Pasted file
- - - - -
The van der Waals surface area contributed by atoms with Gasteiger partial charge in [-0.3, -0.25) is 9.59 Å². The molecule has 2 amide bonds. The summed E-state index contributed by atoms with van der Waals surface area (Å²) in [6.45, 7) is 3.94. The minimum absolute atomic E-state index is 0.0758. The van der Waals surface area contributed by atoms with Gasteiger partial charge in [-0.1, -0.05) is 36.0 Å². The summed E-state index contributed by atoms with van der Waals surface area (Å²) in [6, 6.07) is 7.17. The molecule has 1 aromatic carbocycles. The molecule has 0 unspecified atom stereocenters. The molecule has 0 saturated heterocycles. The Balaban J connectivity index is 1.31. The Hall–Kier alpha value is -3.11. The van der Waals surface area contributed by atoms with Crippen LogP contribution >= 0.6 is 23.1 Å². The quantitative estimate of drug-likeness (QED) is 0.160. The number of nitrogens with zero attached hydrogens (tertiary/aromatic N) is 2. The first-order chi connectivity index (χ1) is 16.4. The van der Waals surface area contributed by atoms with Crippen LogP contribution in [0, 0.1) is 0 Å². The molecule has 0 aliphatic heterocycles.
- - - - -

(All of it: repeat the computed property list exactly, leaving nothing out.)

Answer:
The van der Waals surface area contributed by atoms with Gasteiger partial charge in [-0.3, -0.25) is 9.59 Å². The molecule has 2 amide bonds. The summed E-state index contributed by atoms with van der Waals surface area (Å²) in [6.45, 7) is 3.94. The minimum absolute atomic E-state index is 0.0758. The van der Waals surface area contributed by atoms with Gasteiger partial charge in [-0.1, -0.05) is 36.0 Å². The summed E-state index contributed by atoms with van der Waals surface area (Å²) in [6, 6.07) is 7.17. The molecule has 1 aromatic carbocycles. The molecule has 0 unspecified atom stereocenters. The molecule has 0 saturated heterocycles. The Balaban J connectivity index is 1.31. The Hall–Kier alpha value is -3.11. The van der Waals surface area contributed by atoms with Crippen LogP contribution >= 0.6 is 23.1 Å². The quantitative estimate of drug-likeness (QED) is 0.160. The number of nitrogens with zero attached hydrogens (tertiary/aromatic N) is 2. The first-order chi connectivity index (χ1) is 16.4. The van der Waals surface area contributed by atoms with Crippen LogP contribution in [0, 0.1) is 0 Å². The molecule has 0 aliphatic heterocycles.